Through the introvert's gauntlet
It's not working, it's... networking.
Sorry if I left you hanging, readers! My excuse is that I had back-to-back academic visits at the beginning of this week. (I call this “The Introvert’s Gauntlet.”) Preparing for these visits monopolizes my creative energy for a few days beforehand, and on each visit I give a science seminar and have a full schedule of one-on-one meetings, speed-dating style. I’m really happy with how things went, but this introvert is feeling a little fried today!
There’s no rest for the weary, though. My Amtrak to Tucson is Friday night (in two days), and I need to make sure everything is in good working order before setting out. I have good news about my derailleur: I took it to a bike shop in Pasadena, and a mechanic confirmed my fears: “Yeah, your bike got pretty banged up.” Luckily, the resulting misalignment was all in my derailleur hanger — a sacrificial piece of metal that is actually meant to bend instead of more sensitive parts. It was an easy fix, which he didn’t even charge me for. What a guy.
I’ve put many miles on the bike since that fix, and it’s riding smoothly. I've actually been marveling at how my e-bike is already reducing my dependence on cars. For instance, I considered borrowing my friends’ Prius to drive to UCLA on Monday, but the estimated transit time, with traffic, was a shocking 2 hours. I'm certain that sitting in stop-and-start traffic would have started my big day off on the wrong foot, so I decided against driving. Plus, isn’t this the blog where the guy takes the bike on the train?
The e-bike + public transit route I opted for turned out to be quite an urban adventure. I first coasted the 3 miles and 1000 vertical feet down out of the foothills to the nearest Metro station. To get onto the Metro, I took my bike through a sequence of elevators (up onto a pedestrian bridge over the freeway, down to the platform). Not all train cars have a spot for bikes, but it was easy to find one that did. Two transfers and about an hour later, I emerged roughly 3 miles from UCLA, and zipped the rest of the way to campus on the bike. Total transit time: 1.5 hours, and the bike segments were downright enjoyable. I also found that my commuting adventure was a natural topic of conversation in my meetings, which helped me connect with folks amidst all the science talk. Double win!
I have to say, though, that riding the Metro was a sad experience overall. The Metro is not popular in LA, and I can see why. While the trains ran on time and the route coverage seemed good overall, there were a lot of people who were clearly using the train as shelter. There was rampant hard drug consumption on the platform and on the train itself, and I was yelled at by a manic man who came barging into our train car. When I mentioned to a professor at UCLA that I had taken the Metro to campus, he replied, "Yeah, I took my kids on the Metro once. Never doing that again." It's a sad state of affairs, and a clear example of how different crises can interact — robust public transit is a crucial climate change solution, but in LA, the vast numbers of unhoused people are an obstacle to growing the Metro ridership.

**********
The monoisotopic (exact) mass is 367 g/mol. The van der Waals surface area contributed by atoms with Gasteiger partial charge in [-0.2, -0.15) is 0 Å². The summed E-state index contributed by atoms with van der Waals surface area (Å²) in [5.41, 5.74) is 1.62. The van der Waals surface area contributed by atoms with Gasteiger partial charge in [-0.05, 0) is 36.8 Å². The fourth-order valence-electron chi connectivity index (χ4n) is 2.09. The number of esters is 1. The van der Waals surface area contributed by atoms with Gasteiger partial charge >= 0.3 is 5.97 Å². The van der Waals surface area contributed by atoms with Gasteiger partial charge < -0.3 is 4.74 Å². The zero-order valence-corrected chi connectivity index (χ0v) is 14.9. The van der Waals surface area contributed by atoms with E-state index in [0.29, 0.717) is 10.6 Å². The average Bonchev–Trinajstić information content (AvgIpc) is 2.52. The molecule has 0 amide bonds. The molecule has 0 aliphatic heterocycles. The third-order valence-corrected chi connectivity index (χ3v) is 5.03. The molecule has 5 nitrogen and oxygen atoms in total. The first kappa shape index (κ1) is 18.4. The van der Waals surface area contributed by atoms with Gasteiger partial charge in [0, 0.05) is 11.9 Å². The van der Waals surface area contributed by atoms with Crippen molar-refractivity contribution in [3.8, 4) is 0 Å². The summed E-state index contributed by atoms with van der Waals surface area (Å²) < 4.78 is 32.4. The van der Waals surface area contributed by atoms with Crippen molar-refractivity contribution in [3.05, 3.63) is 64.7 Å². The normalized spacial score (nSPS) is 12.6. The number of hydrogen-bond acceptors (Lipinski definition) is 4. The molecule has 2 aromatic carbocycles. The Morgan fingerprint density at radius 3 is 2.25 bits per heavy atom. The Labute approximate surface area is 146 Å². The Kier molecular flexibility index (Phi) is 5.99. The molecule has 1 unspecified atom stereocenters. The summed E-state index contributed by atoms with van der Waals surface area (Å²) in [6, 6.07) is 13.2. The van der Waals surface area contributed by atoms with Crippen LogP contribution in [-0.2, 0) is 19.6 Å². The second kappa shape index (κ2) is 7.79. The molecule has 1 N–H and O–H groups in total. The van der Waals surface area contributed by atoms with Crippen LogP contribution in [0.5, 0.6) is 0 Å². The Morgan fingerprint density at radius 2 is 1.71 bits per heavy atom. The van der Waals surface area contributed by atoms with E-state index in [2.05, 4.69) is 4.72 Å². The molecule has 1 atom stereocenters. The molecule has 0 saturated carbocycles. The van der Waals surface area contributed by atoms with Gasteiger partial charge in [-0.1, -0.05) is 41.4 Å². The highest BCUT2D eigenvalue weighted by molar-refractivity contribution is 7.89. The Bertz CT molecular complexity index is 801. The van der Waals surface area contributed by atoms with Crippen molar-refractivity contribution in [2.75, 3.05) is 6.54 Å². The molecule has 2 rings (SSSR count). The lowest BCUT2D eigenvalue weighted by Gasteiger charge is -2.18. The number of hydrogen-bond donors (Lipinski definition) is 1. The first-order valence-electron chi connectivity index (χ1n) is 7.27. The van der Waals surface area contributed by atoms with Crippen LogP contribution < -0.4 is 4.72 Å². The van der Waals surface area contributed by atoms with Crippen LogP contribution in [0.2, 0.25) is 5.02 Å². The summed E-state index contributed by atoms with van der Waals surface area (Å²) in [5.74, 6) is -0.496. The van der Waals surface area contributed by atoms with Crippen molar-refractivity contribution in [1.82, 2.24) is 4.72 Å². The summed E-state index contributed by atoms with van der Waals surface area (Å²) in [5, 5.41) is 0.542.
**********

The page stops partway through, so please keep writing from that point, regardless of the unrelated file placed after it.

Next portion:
Caltech on Tuesday was an easier commute — about 6 miles each way to and from suburban Pasadena. I spent the day at a house that was formerly occupied by the Caltech provost, but is now home to the Climate Modeling Alliance (CliMA). All told, over the course of the two visits, the bike traveled about 20 miles and up 2000 feet of elevation and still had a bit less than half charge remaining. I'm extra excited because all of that mobility was powered by... the sun!
That's right, I've been charging my bike's battery with my solar panel, and it's working great. Time for a little energy math. The capacity of my bike's battery is 400 watt-hours. What's a watt-hour? Watts measure the rate at which energy is flowing from one thing to another, whereas watt-hours measure an amount of energy. For example, a toaster uses about 1000 watts while it's toasting, so if you run a toaster continuously for an hour, it will have consumed (1000 watts) x (1 hour) = 1000 watt-hours of energy. My e-bike battery, at 400 watt-hours, can theoretically provide a power of 400 watts for one hour, or 100 watts for four hours, or any other combination that integrates up to 400 watt-hours.
So, how hard is it to charge my bike with solar? My solar panel is rated at 110 watts, meaning that it will produce 110 watts in ideal conditions (i.e., on a perfectly clear day, with the sun shining directly onto the panels). The sun stays fairly low in the sky during the winter, but I've had no trouble tilting the panels to compensate and getting about 100 watts out. At that rate, it only takes four hours of good sunshine to fill my e-bike! It feels great to have fueled my commutes to UCLA and Caltech with an afternoon of captured sunshine. And with these numbers, I'm feeling very confident that I'll be able to keep my bike charged on the trip, even at campsites without electrical hookups.
Alright, math lesson over. I feel like I need a nap, but I hope that’s just my hangover from the visits. I’ll be back soon with more trip updates!
Thanks for reading The $7K Omelette! Subscribe for free to receive new posts and support my work.
Thanks for taking us along for this part of the ride, onto university campuses and through public transportation, and for the lesson in watts and watt-hours. I love thinking about how your journey there opened up new conversations! It is really sad that so many people turn to public transportation, libraries and other facilities, due to our society's failure to provide for their basic needs: shelter, healthcare, employment, etc. I'm looking forward to each installment, and thank you for taking the time to write, even after long days!